2013 Minneapolis Sample Ballot (myballotmn.sos.state.mn.us).
by Tony Petrangelo
Oct 21, 2013, 8:00 AM

More Ranked Choice Voting Responses

I will be moving on to other aspects of Ranked Choice Voting, seriously. But before that I’m going to post a couple more comments on the issue of majority winners.

If you’re just tuning in, my first post on the issue was “Ranked Choice Voting Question Time: Majority Winner,” and the first comment I’m posting today is in response to my response to this person’s previous comment in the post that followed that. Follow?

It seems that you are stuck on the idea that the winner may not have over 50% of the votes cast in the initial round. That doesn’t bother me for the reason I gave before, but it obviously still bothers you (even though you also said you didn’t much care if the winner got a majority).

You claim that RCV proponents are using “bullshit talking points,” but that’s only true if they agree with you on the importance of having a majority based on first round totals. Criticize their ideas and their facts if you wish, but don’t accuse them of making up arguments just because you disagree about what a majority is.

While it’s probably tough to believe given this is now my third post on the subject, I really am not that worried about people winning elections with less than a majority. I am much more concerned with why people would use what I would consider to be a less then honest talking point to sell a voting system has plenty of actual positive attributes that can be talking pointed.

I do agree that this whole issue boils down to how we define a majority. To add to the volatility of the definition of a majority, I’ll end with this comment that further questions what a majority really is.

“Majority” is not as simple as you suggest it is.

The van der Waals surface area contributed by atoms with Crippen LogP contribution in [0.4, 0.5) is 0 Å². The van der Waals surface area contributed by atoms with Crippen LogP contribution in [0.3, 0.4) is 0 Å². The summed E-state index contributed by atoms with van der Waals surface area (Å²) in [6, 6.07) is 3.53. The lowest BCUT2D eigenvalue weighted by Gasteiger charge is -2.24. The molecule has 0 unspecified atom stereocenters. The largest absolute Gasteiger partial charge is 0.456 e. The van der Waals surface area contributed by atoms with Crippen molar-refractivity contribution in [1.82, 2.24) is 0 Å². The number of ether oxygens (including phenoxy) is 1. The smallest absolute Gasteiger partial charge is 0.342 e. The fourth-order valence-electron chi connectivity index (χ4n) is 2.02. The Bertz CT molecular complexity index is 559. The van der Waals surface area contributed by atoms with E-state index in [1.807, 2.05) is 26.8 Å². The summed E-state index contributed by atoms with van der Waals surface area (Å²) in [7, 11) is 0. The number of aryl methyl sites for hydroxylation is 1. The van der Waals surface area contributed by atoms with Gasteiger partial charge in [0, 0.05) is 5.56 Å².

For example, Boston is having an election for mayor, using the old Minneapolis system. The top two candidates in the primary had a grand total of 35% of the primary vote. One will win in November with a majority, but do you see that as upholding majority rule if one or both of the advancing candidates isn’t particularly representative?

Also, did Minnepolis count write-ins in the old November runoff system? Many such cities do, and many voters might want to cast a write-in because their real favorite was eliminated in the primary — as in Boston, where the top two are two white, Irish-American men in a city where white men are only about a quarter of the eligible voter population. If write-ins are counted, then the winner may lack of a majority of valid votes; in a San Diego mayoral runoff a few years ago, the winner had some 35% of the vote due to a strong write-in.

Or consider California’s top two system, where write-ins are not counted, but many people skip the race if they don’t like either candidate. In a congressional race in California last year, two Republicans advanced in a district that Obama carried because the Democratic vote was split in the primary. More than one in five November voters skipped the House races. So that’s a “majority?

Getting back to RCV, Oakland has 18 offices elected by RCV. Some of those winners haven’t had a “majority” of the first round vote, but fully 16 winners had more votes in the final round than the previous winner in that office without RCV. The mayor won more votes than had been won by an Oakland mayor in two decades.

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